Source: artificial intelligence
An available, competent and cooperative domain expert is a vital element in the success of a project. In addition to possessing the appropriate knowledge, the domain expert should be accepted as a qualified expert, particularly by the intended user. It is helpful, but not necessary, for the domain expert to have the communication skills to explain his or her knowledge to a knowledge engineer who may know little or nothing about the domain initially. Unfortunately, there may be many demands upon the time of the domain expert, thereby making that individual inaccessible to the AI project.
It is likely that even after the system has been fielded, there will be occasional further need for the expert. When an unanticipated condition occurs for which the knowledge base is incomplete, it might be necessary to call upon the expert for advice. The expert may not be familiar with the particular problem, but still be able to effectively reason out a solution.
If the Al project cannot be promised a sufficient allocation of the expert’s time, it will be possible to start the project using a less experienced expert. The top expert can then be called in later to verify the knowledge that has been elicited. Another approach is to use an expert who is in or near retirement. Some of these individuals may be more readily available and even welcome the opportunity to “immortalize” their expertise.
In addition to having access to experts, it is necessary to keep them interested and enthusiastic during the development phase. They must be motivated to contribute even though some of the process appears repetitious or boring. They must be tolerant of the limitations of the system developers and the technology they use. The expert may not have an extensive theoretical background, and therefore suspicious of “schoolbook” or technologic approaches. Such experts must be continuously reassured of the value of their knowledge for the design of the system and the importance of their contribution to the organization.
There are many instances where the best source of detailed knowledge for an AI system is not at the upper levels of the technical or managerial organization chart. It is likely that the most useful knowledge will exist at or near the same level as that of the user. The senior manager may have a view of the overall objectives of the system that is not known at the operating level, but this is where the detailed procedural knowledge is most likely to be found. There may be a real difference in the way a particular job is perceived by senior management and the way that job is actually carried out. The wise knowledge engineer will recognize that more than one view of a task can exist, and in a sense, all views are correct. The real art in system design is to accommodate all views in the design so that the system does not, by its existence, force those involved to resolve their inconsistent approaches before they can accept the use of the system.
Vital and realistic background knowledge may be provided by long-time semiprofessional employees who truly understand the organization’s procedures and its rules (some of which may actually be in conflict with each other). Gaining access to these employees may be complicated not only by the employee’s attitude but also by managerial reluctance to provide such access. Nevertheless, these employees may be in the best position to explain how the job really is accomplished. These experts, as well as the more technically oriented professionals, may make frequent use of inexact knowledge. They will have difficulty in expressing just how they do their job. Their explanations could include such non-quantifiable terms as high and low, good and bad, hard and easy. They may also use conditionals such as, “If the boss really looks angry then I do this other job first.” This is useful information although it may be difficult to represent in a computer system. Techniques such as fuzzy logic, described in a previous series of posts, may be utilized.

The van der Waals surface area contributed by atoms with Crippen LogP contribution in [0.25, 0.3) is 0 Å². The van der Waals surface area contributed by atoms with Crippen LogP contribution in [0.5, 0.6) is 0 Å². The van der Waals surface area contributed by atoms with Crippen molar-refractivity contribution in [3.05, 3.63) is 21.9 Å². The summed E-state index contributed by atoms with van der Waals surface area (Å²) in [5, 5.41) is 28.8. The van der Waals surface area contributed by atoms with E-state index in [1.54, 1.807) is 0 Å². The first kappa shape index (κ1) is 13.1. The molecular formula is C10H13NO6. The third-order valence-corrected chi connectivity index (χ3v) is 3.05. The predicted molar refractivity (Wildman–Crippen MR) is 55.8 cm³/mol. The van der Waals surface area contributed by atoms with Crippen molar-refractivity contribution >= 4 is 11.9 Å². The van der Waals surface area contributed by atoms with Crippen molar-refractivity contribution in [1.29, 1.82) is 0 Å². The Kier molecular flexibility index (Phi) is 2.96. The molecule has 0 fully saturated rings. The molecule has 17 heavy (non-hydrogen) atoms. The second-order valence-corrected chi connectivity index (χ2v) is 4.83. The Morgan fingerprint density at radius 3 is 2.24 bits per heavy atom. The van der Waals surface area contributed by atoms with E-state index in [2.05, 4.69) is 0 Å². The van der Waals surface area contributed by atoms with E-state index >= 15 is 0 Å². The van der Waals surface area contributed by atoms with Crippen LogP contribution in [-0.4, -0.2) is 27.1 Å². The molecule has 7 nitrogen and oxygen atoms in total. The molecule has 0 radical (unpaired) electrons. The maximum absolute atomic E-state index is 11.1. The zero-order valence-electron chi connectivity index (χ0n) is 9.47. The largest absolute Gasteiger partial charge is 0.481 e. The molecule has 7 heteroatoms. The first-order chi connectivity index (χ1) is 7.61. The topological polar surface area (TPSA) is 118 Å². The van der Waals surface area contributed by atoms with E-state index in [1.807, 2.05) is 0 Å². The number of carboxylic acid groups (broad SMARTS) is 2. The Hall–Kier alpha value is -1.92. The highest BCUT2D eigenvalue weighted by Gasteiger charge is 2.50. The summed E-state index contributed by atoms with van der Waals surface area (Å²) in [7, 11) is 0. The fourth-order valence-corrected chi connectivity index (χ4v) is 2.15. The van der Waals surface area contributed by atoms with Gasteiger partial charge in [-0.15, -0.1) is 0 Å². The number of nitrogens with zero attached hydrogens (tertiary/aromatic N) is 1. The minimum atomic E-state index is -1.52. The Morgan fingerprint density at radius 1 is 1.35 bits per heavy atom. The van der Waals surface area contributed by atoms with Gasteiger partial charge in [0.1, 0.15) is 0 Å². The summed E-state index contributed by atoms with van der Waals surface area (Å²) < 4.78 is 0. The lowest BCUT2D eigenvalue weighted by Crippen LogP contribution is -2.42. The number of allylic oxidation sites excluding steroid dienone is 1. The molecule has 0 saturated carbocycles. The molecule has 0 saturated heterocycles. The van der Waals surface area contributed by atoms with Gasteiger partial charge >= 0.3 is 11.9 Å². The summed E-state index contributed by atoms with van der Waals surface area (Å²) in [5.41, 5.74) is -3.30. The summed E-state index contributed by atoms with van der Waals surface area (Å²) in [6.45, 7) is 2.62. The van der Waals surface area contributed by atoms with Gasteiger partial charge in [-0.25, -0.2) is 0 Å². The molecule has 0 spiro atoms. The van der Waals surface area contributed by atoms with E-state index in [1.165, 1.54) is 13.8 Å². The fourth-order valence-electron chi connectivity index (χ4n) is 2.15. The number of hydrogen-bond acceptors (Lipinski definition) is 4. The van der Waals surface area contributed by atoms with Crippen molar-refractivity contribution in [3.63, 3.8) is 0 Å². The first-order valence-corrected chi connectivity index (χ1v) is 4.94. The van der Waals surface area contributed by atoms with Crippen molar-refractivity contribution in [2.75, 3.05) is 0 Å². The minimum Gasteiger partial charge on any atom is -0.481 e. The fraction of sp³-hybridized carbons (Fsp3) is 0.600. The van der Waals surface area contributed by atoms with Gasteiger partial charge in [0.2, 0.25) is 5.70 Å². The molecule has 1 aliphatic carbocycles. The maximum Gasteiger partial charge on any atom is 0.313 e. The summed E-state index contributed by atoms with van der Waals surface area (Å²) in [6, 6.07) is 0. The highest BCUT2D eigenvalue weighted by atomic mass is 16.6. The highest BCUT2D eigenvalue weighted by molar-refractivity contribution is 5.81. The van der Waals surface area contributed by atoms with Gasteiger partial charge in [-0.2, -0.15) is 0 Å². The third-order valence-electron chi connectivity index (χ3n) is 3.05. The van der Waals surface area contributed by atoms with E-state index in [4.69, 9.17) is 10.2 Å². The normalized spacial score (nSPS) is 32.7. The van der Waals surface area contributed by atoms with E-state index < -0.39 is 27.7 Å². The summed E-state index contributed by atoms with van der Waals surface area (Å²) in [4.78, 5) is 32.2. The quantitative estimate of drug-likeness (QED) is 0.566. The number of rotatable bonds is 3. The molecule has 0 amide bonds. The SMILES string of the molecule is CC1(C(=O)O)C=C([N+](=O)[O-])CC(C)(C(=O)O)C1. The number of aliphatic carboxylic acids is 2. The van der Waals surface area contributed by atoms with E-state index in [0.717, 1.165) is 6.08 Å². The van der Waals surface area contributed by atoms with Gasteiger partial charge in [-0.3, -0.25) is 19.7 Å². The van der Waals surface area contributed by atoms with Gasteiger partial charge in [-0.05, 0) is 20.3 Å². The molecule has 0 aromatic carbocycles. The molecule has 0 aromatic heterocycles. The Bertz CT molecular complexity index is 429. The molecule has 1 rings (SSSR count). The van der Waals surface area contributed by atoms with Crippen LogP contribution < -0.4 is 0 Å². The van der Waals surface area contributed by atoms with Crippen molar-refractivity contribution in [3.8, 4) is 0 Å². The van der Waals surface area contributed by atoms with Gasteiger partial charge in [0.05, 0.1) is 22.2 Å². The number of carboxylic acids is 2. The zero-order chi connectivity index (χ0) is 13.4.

Domain experts have reported an interesting result from their participation in the knowledge-elicitation process. Some have said that the elicitation process helped them improve their own understanding. It improved their way of looking at a problem and generating the solution. Some experts have also stated that as a result of participating in the process, they have improved their job performance and their ability to explain the procedures they are using.
Using multiple experts can be helpful in eliciting knowledge or knowledge verification. But they can also introduce problems and complications (Mittal, 19851. Additional domain experts may help to clarify problems, improve the design of the user interface and increase user interest in the system. A second domain expert may be able to fill in gaps in the knowledge base or point out errors of interpretation. Complications can arise when experts do not agree with each other. On occasion, experts with differing opinions may each be right because each uses different approaches to solving a problem. Dealing with such differences poses a sensitive human relations issue for the project leader. As a result, many project leaders have concluded that it is better to attempt to utilize only one expert until the initial prototype has been completed. At this point, a second expert can be called in to verify systems operation and to fill in gaps in the knowledge. Experience shows that a skillful knowledge engineer can benefit from multiple sources of knowledge throughout much of the knowledge-elicitation and system-building process.